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Thursday, March 15, 2012

A photo a day - March.

Due to time pressures I'm going to collect my photos and post them on a monthly basis still mainly in and around my own garden and occasionally our close by 4 acre nature reserve wild flower meadow.
So this post will now be covering all of March.

March turned a bit warmer. Parts of the country facing water shortages.

This  shrub covered in red berries all winter now being stripped. March 1

An unidentified small flower ( so far )  March 2

Crambe cordifloria. New growth showing. ( Compare Jan 7th)    March 3 

I've signed up for a Lichen identification workshop ( for beginners ) this weekend. I may be able to tell you more about this one soon. March 4

That goes for this specimen shown on a sliver of bark taken from a dead branch in the garden so I could see it under a microscope. See below. March 5

This is not a very good photo but helps a little in trying to see the detail of the structure of the vegetation. I'm trying to find an adaptor to fit on the microscope to make photography easier. March 6

Winged bark of young Elm. March 7th 

Blackthorn in flower in new hedge.  March 8

Cowslip in our wild garden March 9

Growing flower bud March 10

Lichen March 11

Willow buds 12

 Catkins March 13

Rain Water drops resting on the leaves of flowers March 14

Shrub in flower  March 15

 Spider March 16

 Lichen March 17

Botany Group identificaion practice! March 18

Fungi March 19

Brown Hairstreak Butterfly eggs on young Blackthorn March 20

Lichen hunting. March 21

 Lessor Celendine March 22

Flower buds on Red Campion  March 23

New leaves on Silver Birch Maqrch 24

Rapid growth onb Cranbe March 25

Broom March 26

Pear Tree Blossom  March 27

Apple Tree Blossom March 28

Flowering shrub March 29

Bee Fly ( dead!) March 30

Bumble Bee  ( alive ) on a Dandelion  March 31

Botany Study Group. Plant survey, field training.

Heart of the Levels Local Area Group of the Somerset Wildlife Trust. March 2012

Report on our Botany Study Group field field work visit to Batty's Piece, Curry Rivel, March 6th 2012.

Members were given an introduction to vegetation identification techniques. In other words , how to identify in the absence of flowers. Identification is the key to any surveying technique and is most difficult when plants are not in flower.

Batty's Piece is a 4 acre private nature reserve off Holdens Way owned by a group of local residents and maintained as an unimproved grassland meadow.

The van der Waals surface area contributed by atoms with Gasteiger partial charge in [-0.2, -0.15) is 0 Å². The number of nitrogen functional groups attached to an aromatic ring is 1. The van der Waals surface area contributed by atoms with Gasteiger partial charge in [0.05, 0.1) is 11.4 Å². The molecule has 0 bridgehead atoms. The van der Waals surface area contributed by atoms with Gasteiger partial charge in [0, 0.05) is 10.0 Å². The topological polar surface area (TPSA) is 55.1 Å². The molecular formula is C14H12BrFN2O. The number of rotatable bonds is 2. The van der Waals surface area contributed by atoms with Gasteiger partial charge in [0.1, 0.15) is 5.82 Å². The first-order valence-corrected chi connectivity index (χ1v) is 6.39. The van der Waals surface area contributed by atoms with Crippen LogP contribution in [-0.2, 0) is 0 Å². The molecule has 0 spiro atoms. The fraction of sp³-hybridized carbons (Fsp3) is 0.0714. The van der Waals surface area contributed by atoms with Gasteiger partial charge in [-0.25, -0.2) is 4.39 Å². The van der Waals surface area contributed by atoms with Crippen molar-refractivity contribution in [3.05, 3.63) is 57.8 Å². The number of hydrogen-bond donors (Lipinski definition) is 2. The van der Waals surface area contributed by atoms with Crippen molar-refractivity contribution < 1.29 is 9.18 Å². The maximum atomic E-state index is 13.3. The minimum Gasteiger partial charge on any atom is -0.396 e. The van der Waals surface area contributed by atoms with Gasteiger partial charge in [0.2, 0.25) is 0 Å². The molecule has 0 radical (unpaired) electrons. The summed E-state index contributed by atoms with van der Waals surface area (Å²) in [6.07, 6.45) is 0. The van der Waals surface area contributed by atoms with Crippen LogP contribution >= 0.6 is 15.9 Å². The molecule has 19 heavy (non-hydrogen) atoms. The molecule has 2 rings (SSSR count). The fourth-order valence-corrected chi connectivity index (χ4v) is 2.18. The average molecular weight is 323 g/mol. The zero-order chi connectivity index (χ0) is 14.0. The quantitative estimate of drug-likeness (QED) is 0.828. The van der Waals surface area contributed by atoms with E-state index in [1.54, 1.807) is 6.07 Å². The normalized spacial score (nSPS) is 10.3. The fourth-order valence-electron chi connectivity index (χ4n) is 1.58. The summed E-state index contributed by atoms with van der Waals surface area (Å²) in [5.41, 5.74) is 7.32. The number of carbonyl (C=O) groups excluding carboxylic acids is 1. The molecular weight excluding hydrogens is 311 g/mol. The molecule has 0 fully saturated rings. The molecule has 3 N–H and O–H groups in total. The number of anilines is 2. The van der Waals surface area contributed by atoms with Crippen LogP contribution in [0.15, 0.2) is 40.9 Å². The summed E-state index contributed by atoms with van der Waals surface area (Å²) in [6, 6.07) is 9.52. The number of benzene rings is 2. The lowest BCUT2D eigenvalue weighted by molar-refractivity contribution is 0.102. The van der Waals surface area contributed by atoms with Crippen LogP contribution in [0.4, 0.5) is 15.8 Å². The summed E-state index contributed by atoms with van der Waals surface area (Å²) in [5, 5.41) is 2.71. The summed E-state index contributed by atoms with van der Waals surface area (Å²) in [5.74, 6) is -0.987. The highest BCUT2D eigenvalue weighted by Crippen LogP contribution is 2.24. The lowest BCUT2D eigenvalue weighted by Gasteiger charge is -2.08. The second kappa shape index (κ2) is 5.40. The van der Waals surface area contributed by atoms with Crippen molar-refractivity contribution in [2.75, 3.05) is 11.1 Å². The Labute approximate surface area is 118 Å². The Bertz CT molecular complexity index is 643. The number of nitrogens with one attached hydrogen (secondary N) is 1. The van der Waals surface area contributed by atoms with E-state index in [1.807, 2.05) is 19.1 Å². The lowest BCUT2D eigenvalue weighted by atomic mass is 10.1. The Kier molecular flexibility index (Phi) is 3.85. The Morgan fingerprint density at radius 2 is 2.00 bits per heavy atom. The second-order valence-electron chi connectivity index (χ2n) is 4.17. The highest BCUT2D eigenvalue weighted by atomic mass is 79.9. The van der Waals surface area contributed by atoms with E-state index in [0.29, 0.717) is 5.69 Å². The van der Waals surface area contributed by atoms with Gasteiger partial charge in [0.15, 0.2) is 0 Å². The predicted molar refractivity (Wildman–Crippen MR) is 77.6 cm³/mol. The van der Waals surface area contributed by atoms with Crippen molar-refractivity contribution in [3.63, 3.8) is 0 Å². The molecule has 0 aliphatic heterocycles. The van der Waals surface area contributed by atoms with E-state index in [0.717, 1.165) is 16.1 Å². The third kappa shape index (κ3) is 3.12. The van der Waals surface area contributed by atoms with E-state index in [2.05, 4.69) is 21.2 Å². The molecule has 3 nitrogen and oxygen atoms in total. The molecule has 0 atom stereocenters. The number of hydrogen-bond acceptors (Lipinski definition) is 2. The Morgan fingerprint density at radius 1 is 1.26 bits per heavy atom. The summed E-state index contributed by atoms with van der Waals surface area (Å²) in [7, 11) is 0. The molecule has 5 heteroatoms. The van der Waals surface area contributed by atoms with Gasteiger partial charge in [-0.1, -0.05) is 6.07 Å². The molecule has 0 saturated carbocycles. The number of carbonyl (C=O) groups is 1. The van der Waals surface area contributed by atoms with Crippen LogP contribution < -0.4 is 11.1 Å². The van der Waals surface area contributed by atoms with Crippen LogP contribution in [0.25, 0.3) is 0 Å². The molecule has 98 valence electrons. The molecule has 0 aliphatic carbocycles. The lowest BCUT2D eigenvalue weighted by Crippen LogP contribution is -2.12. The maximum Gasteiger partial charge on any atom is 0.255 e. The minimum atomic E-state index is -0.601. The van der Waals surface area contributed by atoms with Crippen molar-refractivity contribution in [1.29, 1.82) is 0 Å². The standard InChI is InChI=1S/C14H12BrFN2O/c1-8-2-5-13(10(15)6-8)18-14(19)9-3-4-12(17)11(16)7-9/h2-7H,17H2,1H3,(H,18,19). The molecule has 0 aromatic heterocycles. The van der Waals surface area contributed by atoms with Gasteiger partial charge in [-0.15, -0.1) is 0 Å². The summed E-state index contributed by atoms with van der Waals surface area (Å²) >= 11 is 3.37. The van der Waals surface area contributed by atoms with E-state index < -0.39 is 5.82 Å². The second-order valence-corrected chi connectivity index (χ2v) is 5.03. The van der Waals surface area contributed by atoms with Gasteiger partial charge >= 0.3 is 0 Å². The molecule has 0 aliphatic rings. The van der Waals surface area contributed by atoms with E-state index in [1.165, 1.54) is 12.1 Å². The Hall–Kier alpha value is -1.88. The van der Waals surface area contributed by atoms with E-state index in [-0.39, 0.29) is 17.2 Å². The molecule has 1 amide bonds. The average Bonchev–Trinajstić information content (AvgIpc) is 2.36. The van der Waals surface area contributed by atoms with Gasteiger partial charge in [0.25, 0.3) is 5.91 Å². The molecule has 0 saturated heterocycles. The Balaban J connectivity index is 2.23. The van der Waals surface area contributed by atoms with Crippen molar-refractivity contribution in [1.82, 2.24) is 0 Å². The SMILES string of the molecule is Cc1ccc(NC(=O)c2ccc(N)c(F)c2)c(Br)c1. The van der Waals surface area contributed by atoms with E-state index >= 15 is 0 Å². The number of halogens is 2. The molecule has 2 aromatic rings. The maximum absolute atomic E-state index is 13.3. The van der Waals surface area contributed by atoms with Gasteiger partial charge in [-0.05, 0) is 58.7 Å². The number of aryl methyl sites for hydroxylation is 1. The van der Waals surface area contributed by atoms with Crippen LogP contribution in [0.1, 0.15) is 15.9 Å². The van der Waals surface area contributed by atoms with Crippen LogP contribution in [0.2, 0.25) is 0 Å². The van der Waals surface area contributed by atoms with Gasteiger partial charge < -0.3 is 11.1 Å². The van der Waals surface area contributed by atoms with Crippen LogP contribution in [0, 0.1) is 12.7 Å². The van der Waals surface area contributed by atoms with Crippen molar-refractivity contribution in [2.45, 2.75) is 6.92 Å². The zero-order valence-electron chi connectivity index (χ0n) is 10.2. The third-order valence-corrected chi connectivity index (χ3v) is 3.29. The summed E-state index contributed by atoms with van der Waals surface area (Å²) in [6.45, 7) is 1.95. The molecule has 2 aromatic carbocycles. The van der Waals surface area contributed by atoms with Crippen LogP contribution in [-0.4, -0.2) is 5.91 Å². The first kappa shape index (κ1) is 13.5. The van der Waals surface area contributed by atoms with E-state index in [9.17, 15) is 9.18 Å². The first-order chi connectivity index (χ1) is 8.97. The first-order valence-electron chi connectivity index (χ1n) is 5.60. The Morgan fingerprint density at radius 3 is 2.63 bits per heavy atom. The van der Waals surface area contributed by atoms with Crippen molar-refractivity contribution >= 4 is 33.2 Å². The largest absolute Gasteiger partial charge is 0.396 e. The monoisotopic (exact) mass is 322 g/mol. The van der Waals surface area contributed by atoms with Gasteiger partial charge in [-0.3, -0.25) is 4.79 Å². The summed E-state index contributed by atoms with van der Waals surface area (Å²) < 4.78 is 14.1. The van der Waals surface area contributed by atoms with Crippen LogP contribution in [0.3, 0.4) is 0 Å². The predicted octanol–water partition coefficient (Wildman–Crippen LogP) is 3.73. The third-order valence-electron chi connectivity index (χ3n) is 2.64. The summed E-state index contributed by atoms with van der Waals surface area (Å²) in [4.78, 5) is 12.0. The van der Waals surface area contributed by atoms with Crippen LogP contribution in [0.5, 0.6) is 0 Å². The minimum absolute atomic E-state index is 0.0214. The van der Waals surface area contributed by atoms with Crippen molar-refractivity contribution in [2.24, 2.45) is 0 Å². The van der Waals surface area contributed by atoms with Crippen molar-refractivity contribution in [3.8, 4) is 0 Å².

With fine weather it was ideal for this introductory session. The field was purchased in 2005 and professionally surveyed soon after. Approximately 120 different flowering and grass plants have been recorded. It was declared a Local Wildlife Site in 2007. A County Council Grant was obtained in 2008 for planting a new 200m hedge on the north side of the field. The planting was carried out by members of the Syndicate.

Members of the Group were introduced to a range of surveying techniques commonly used by amateur and professional surveyors. Anne and John Bebbington led the session.

Members initially spent 10 minutes or so to looking closely at the two areas selected for our field work and then all were given a brief description of the general principles of surveying and the methods to be used on this visit.

Members worked in pairs and were tasked with surveying two 7 metre square plots, at widely separated parts of the field which appeared to differ in their vegetation. Pairs first carried out a subjective assessment of 16 selected species in each of the two areas using a modification of the Braun-Blanquet scale (ACFOR).

A total of 12,  25 x25 cm square metal quadrats were then placed at 12 random co-ordinates in each plot and the presence or absence (frequency) of the selected species recorded. This sample size gave us an acceptable coverage of between 1-2% of the total plot size.

The data was collated over lunch in Drayton Village Hall and then discussed. The subjective assessment showed some differences between the two areas and this was confirmed by the frequency data. There were some discrepancies between the results recorded by the two methods and reasons for these were considered..

In further discussion the relative accuracy of the two methods and how and when they should be used was discussed . Members were also introduced to techniques used by the Somerset Botany Group and in National Vegetation Classification Surveys. We hope to spend a field day using National Surveying techniques next year.

The fine weather made the day a most successful and enjoyable experience. The next session in April will be looking at spring wild flowers at a different venue.

David German 12.03.12